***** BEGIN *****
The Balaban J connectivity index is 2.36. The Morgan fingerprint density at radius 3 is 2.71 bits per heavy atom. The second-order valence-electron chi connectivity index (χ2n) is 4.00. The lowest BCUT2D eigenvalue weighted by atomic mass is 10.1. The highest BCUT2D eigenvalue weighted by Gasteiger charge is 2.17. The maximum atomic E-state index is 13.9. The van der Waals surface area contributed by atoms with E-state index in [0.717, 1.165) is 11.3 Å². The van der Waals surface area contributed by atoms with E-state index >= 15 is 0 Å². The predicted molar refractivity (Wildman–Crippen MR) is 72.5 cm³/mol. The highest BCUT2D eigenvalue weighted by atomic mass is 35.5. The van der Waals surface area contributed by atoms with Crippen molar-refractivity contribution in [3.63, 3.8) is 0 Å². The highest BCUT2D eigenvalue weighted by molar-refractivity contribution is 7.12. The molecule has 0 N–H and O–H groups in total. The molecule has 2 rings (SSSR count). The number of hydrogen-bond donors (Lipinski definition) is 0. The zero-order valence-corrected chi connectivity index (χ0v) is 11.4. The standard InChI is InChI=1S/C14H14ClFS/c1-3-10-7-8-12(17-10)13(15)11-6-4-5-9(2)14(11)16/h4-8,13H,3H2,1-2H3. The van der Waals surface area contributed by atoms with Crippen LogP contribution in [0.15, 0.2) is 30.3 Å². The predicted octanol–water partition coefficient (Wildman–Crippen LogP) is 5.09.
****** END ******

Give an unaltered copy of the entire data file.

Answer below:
The Balaban J connectivity index is 2.36. The Morgan fingerprint density at radius 3 is 2.71 bits per heavy atom. The second-order valence-electron chi connectivity index (χ2n) is 4.00. The lowest BCUT2D eigenvalue weighted by atomic mass is 10.1. The highest BCUT2D eigenvalue weighted by Gasteiger charge is 2.17. The maximum atomic E-state index is 13.9. The van der Waals surface area contributed by atoms with E-state index in [0.717, 1.165) is 11.3 Å². The van der Waals surface area contributed by atoms with E-state index >= 15 is 0 Å². The predicted molar refractivity (Wildman–Crippen MR) is 72.5 cm³/mol. The highest BCUT2D eigenvalue weighted by atomic mass is 35.5. The van der Waals surface area contributed by atoms with Crippen molar-refractivity contribution in [3.63, 3.8) is 0 Å². The highest BCUT2D eigenvalue weighted by molar-refractivity contribution is 7.12. The molecule has 0 N–H and O–H groups in total. The molecule has 2 rings (SSSR count). The number of hydrogen-bond donors (Lipinski definition) is 0. The zero-order valence-corrected chi connectivity index (χ0v) is 11.4. The standard InChI is InChI=1S/C14H14ClFS/c1-3-10-7-8-12(17-10)13(15)11-6-4-5-9(2)14(11)16/h4-8,13H,3H2,1-2H3. The van der Waals surface area contributed by atoms with Crippen LogP contribution in [0.15, 0.2) is 30.3 Å². The predicted octanol–water partition coefficient (Wildman–Crippen LogP) is 5.09.